Anita Ho in Aeon:
‘I wouldn’t show them the note,’ a retired nurse, told my mother. It was a request to meet with my father’s physicians. He had undergone a cardiac surgery, and soon after became lethargic and difficult to rouse. The nurses thought he was simply fatigued from his procedure, and my mother didn’t want to question their professional judgment. Two days later, my father suffered an acute respiratory failure and was rushed to the intensive care unit (ICU). He was intubated and remained dependent on a respirator for days. The nurses told my mother that the doctors were considering a tracheostomy, but up to that point no ICU physician (called an ‘intensivist’) had so much as talked to my family.
Intensivists were not at the bedside during the limited visiting hours and, as they rotated, a series of different intensivists attended to my father. So my mother was left to wait outside the ICU in the remote chance that she would run into my father’s doctor, but nobody told her the name of the attending physician du jour, and the doctors’ faces were often hidden behind surgical masks as they walked the halls. So, with my help, she had drawn up the note, requesting a meeting. But it was to no avail. ‘The doctors might think your family is difficult,’ the nurse said.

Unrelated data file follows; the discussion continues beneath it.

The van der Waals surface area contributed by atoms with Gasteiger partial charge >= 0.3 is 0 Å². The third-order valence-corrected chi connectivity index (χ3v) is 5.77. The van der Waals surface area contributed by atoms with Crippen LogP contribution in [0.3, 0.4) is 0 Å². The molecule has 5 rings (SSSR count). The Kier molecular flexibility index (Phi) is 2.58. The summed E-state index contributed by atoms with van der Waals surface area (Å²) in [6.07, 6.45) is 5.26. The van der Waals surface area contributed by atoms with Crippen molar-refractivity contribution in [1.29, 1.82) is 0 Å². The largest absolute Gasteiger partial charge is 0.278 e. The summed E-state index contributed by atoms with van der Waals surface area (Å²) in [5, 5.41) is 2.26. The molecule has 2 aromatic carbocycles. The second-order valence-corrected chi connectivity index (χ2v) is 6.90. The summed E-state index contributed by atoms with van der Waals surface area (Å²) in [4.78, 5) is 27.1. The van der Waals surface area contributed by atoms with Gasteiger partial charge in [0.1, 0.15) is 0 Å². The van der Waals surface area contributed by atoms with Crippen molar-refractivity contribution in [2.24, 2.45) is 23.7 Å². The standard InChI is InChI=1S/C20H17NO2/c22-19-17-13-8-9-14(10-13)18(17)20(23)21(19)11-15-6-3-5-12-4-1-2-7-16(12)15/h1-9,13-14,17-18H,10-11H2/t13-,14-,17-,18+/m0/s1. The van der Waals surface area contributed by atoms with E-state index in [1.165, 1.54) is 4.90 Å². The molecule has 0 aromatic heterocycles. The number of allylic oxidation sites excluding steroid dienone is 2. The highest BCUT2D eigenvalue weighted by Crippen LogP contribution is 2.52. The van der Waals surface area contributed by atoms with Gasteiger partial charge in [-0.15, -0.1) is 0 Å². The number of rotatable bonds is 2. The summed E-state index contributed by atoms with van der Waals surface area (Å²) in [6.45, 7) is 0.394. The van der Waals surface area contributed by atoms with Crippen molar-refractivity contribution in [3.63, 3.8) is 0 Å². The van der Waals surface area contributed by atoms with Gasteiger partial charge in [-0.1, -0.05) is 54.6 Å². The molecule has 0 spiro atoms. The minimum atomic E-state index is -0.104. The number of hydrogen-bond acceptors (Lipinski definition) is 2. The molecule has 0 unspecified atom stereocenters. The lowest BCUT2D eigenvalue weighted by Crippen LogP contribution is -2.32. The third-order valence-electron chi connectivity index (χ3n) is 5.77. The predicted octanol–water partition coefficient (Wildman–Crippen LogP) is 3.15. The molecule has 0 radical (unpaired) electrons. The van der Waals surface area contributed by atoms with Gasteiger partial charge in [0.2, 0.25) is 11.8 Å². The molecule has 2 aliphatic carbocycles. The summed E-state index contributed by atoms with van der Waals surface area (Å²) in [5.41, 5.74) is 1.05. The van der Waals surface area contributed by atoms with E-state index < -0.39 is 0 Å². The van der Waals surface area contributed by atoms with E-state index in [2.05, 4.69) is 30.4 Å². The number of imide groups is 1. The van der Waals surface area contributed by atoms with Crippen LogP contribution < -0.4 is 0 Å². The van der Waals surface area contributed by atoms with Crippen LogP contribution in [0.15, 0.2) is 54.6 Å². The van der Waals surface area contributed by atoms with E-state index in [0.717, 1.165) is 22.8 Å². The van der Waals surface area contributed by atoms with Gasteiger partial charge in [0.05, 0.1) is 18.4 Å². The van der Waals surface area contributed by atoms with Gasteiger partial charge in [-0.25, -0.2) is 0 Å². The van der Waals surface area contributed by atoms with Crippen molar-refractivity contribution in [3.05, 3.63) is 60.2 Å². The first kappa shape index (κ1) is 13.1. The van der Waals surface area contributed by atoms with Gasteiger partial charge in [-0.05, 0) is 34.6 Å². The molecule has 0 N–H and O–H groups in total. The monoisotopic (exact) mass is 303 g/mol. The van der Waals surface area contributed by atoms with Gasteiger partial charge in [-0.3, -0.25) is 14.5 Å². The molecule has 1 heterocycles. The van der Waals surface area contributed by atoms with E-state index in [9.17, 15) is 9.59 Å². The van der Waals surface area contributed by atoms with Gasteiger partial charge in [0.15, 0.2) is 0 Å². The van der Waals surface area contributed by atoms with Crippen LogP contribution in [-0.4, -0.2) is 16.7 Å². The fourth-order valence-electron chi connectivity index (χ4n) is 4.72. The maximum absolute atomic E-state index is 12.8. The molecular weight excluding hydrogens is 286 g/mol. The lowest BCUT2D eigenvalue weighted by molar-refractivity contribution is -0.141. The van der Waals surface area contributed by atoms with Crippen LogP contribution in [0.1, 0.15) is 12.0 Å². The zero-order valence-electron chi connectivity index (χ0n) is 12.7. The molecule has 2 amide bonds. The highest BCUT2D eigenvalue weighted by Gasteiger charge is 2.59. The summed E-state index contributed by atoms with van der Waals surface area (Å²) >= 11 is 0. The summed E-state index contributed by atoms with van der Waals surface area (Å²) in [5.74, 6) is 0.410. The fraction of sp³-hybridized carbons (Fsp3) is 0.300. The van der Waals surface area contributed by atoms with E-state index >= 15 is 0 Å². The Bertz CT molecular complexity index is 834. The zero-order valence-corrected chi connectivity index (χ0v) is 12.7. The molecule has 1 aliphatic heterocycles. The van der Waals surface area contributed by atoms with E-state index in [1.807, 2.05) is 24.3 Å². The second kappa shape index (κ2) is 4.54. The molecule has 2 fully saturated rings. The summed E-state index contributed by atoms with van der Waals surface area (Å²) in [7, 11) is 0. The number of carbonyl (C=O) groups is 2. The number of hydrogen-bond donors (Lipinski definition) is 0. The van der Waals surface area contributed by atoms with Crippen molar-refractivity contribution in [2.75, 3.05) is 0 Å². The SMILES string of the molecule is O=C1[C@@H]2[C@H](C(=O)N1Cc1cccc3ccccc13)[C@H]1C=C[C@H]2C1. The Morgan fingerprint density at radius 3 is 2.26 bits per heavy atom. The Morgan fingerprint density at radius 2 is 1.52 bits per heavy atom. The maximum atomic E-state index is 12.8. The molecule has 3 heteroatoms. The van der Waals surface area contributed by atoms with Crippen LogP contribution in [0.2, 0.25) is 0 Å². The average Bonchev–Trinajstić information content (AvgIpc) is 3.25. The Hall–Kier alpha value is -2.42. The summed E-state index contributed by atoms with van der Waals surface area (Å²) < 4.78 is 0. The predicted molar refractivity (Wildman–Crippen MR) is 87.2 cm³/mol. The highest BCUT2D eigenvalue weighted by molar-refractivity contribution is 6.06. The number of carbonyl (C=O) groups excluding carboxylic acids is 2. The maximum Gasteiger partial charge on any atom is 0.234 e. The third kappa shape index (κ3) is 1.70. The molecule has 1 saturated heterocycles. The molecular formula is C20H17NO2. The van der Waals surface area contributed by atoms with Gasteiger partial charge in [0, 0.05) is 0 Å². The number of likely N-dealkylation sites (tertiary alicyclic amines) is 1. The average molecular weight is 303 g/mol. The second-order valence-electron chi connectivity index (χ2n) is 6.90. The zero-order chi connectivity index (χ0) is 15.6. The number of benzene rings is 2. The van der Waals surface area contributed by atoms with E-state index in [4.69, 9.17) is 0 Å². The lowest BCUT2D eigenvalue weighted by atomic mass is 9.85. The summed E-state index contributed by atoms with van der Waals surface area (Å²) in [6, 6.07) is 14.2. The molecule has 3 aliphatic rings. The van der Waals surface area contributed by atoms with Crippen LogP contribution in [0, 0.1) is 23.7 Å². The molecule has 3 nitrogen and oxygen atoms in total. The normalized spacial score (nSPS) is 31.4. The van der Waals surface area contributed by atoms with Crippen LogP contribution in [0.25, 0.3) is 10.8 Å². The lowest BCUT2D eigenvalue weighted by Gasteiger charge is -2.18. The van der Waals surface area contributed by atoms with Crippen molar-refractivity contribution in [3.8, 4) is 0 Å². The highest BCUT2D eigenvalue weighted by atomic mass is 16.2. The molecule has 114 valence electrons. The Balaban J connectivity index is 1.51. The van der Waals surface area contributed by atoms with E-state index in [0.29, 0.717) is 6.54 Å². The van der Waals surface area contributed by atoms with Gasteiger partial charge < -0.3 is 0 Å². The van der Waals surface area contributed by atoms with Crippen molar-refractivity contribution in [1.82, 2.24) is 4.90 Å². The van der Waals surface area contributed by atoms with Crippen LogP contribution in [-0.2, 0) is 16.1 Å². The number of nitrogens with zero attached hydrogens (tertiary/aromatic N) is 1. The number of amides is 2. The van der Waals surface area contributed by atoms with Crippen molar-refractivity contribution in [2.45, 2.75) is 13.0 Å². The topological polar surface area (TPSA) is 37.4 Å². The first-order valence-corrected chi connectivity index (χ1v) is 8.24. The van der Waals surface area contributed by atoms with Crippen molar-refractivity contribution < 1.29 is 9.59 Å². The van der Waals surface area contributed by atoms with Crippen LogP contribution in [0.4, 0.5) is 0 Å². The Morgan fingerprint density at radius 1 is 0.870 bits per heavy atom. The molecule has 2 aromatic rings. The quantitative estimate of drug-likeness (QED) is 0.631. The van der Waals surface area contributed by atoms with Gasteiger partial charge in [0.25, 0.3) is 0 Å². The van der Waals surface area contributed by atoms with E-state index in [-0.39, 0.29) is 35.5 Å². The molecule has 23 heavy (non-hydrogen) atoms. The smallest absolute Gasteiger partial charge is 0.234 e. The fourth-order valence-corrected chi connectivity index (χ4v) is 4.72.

I wondered why the doctors didn’t hold a family meeting to discuss my father’s prognosis and clinical options. While my mother wanted to speak to at least one of the intensivists, attempts to make appointments were met with reluctance. The nurses said the doctors were busy, that they had to uphold patient privacy and confidentiality. My mother started to blame herself for not insisting on further investigation regarding my father’s lethargy, and she was anxious about the lack of information. Worse, the insinuation that she would be bothering the busy clinicians for wanting a meeting with them intimidated her. She was sternly warned by a nurse not to overstay the visiting hours. I am a bioethicist who has worked alongside clinicians in supporting patients and families making complex and rending care decisions. I have seen how physicians are bombarded with demands. Meeting with families requires not only coordination but energy: it is emotionally draining for clinicians to share grim prognoses with patients and families.